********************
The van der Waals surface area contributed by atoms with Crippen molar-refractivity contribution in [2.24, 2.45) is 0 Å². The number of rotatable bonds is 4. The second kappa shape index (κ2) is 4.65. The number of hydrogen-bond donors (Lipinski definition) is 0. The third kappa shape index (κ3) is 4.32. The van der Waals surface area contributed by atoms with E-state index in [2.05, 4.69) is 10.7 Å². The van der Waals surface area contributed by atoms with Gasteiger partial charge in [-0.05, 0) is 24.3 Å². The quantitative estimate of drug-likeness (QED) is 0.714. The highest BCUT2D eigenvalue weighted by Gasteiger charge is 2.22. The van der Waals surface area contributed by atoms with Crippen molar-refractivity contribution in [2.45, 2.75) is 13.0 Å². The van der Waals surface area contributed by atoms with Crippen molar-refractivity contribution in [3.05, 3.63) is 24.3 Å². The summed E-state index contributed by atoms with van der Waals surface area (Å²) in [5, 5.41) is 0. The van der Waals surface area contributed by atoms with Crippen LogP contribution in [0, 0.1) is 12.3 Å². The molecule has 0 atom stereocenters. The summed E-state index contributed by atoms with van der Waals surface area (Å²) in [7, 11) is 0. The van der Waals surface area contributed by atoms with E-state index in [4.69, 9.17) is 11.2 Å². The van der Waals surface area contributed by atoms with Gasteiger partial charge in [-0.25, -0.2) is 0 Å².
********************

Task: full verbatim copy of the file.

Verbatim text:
The van der Waals surface area contributed by atoms with Crippen molar-refractivity contribution in [2.24, 2.45) is 0 Å². The number of rotatable bonds is 4. The second kappa shape index (κ2) is 4.65. The number of hydrogen-bond donors (Lipinski definition) is 0. The third kappa shape index (κ3) is 4.32. The van der Waals surface area contributed by atoms with E-state index in [2.05, 4.69) is 10.7 Å². The van der Waals surface area contributed by atoms with Gasteiger partial charge in [-0.05, 0) is 24.3 Å². The quantitative estimate of drug-likeness (QED) is 0.714. The highest BCUT2D eigenvalue weighted by Gasteiger charge is 2.22. The van der Waals surface area contributed by atoms with Crippen molar-refractivity contribution in [2.45, 2.75) is 13.0 Å². The van der Waals surface area contributed by atoms with Crippen molar-refractivity contribution in [3.05, 3.63) is 24.3 Å². The summed E-state index contributed by atoms with van der Waals surface area (Å²) in [5, 5.41) is 0. The van der Waals surface area contributed by atoms with Crippen LogP contribution in [0, 0.1) is 12.3 Å². The molecule has 0 atom stereocenters. The summed E-state index contributed by atoms with van der Waals surface area (Å²) in [7, 11) is 0. The van der Waals surface area contributed by atoms with E-state index in [4.69, 9.17) is 11.2 Å². The van der Waals surface area contributed by atoms with Gasteiger partial charge in [-0.25, -0.2) is 0 Å².